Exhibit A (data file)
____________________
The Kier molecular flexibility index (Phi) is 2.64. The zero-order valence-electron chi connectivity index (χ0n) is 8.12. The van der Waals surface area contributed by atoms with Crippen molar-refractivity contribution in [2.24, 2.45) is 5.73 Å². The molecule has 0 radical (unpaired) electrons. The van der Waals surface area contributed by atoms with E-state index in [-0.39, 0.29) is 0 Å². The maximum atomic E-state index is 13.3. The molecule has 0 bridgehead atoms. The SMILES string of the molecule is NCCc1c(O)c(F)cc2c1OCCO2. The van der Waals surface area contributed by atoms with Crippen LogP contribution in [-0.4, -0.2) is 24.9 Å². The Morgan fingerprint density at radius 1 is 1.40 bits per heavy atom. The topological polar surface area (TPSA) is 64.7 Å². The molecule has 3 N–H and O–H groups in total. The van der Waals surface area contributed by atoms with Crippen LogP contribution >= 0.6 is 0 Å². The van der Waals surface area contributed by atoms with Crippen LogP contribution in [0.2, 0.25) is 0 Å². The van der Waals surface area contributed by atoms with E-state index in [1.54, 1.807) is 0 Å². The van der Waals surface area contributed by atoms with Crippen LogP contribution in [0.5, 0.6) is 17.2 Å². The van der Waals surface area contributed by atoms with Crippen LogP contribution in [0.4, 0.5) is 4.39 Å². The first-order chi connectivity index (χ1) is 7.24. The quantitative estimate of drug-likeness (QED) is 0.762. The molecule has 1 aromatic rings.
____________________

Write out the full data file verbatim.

The Kier molecular flexibility index (Phi) is 2.64. The zero-order valence-electron chi connectivity index (χ0n) is 8.12. The van der Waals surface area contributed by atoms with Crippen molar-refractivity contribution in [2.24, 2.45) is 5.73 Å². The molecule has 0 radical (unpaired) electrons. The van der Waals surface area contributed by atoms with E-state index in [-0.39, 0.29) is 0 Å². The maximum atomic E-state index is 13.3. The molecule has 0 bridgehead atoms. The SMILES string of the molecule is NCCc1c(O)c(F)cc2c1OCCO2. The van der Waals surface area contributed by atoms with Crippen LogP contribution in [-0.4, -0.2) is 24.9 Å². The Morgan fingerprint density at radius 1 is 1.40 bits per heavy atom. The topological polar surface area (TPSA) is 64.7 Å². The molecule has 3 N–H and O–H groups in total. The van der Waals surface area contributed by atoms with Crippen LogP contribution >= 0.6 is 0 Å². The van der Waals surface area contributed by atoms with Crippen LogP contribution in [0.2, 0.25) is 0 Å². The van der Waals surface area contributed by atoms with E-state index in [1.54, 1.807) is 0 Å². The van der Waals surface area contributed by atoms with Crippen LogP contribution in [0.5, 0.6) is 17.2 Å². The van der Waals surface area contributed by atoms with Crippen LogP contribution in [0.4, 0.5) is 4.39 Å². The first-order chi connectivity index (χ1) is 7.24. The quantitative estimate of drug-likeness (QED) is 0.762. The molecule has 1 aromatic rings.